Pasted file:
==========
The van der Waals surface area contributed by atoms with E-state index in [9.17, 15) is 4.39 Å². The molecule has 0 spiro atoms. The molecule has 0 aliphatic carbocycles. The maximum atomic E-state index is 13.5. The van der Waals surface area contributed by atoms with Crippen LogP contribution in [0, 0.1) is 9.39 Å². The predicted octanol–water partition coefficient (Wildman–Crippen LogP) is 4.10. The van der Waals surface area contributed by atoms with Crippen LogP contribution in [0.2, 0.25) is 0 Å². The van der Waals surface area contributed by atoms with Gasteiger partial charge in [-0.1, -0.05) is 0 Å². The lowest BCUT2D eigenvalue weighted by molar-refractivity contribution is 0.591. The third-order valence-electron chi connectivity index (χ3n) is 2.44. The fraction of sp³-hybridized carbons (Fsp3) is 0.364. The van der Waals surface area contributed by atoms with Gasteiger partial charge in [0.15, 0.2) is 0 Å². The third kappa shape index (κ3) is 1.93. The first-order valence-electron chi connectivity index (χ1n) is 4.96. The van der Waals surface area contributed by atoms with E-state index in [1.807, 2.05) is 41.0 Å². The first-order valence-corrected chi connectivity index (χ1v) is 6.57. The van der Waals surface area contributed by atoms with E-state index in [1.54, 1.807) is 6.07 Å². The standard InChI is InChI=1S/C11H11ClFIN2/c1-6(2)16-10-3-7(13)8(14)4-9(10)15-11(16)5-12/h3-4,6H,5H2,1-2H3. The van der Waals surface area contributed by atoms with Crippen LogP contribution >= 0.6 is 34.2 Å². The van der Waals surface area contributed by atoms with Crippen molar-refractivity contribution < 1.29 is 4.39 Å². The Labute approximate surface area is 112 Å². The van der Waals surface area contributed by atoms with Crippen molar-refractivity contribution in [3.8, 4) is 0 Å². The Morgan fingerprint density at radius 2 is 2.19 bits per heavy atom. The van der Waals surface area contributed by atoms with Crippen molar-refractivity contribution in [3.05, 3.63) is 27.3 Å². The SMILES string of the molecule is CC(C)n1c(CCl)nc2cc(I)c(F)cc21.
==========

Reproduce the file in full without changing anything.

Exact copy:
The van der Waals surface area contributed by atoms with E-state index in [9.17, 15) is 4.39 Å². The molecule has 0 spiro atoms. The molecule has 0 aliphatic carbocycles. The maximum atomic E-state index is 13.5. The van der Waals surface area contributed by atoms with Crippen LogP contribution in [0, 0.1) is 9.39 Å². The predicted octanol–water partition coefficient (Wildman–Crippen LogP) is 4.10. The van der Waals surface area contributed by atoms with Crippen LogP contribution in [0.2, 0.25) is 0 Å². The van der Waals surface area contributed by atoms with Gasteiger partial charge in [-0.1, -0.05) is 0 Å². The lowest BCUT2D eigenvalue weighted by molar-refractivity contribution is 0.591. The third-order valence-electron chi connectivity index (χ3n) is 2.44. The fraction of sp³-hybridized carbons (Fsp3) is 0.364. The van der Waals surface area contributed by atoms with Gasteiger partial charge in [0.15, 0.2) is 0 Å². The third kappa shape index (κ3) is 1.93. The first-order valence-electron chi connectivity index (χ1n) is 4.96. The van der Waals surface area contributed by atoms with E-state index in [1.807, 2.05) is 41.0 Å². The first-order valence-corrected chi connectivity index (χ1v) is 6.57. The van der Waals surface area contributed by atoms with E-state index in [1.54, 1.807) is 6.07 Å². The standard InChI is InChI=1S/C11H11ClFIN2/c1-6(2)16-10-3-7(13)8(14)4-9(10)15-11(16)5-12/h3-4,6H,5H2,1-2H3. The van der Waals surface area contributed by atoms with Crippen LogP contribution >= 0.6 is 34.2 Å². The van der Waals surface area contributed by atoms with Crippen molar-refractivity contribution < 1.29 is 4.39 Å². The Labute approximate surface area is 112 Å². The van der Waals surface area contributed by atoms with Crippen molar-refractivity contribution in [3.8, 4) is 0 Å². The Morgan fingerprint density at radius 2 is 2.19 bits per heavy atom. The van der Waals surface area contributed by atoms with Crippen molar-refractivity contribution in [3.05, 3.63) is 27.3 Å². The SMILES string of the molecule is CC(C)n1c(CCl)nc2cc(I)c(F)cc21.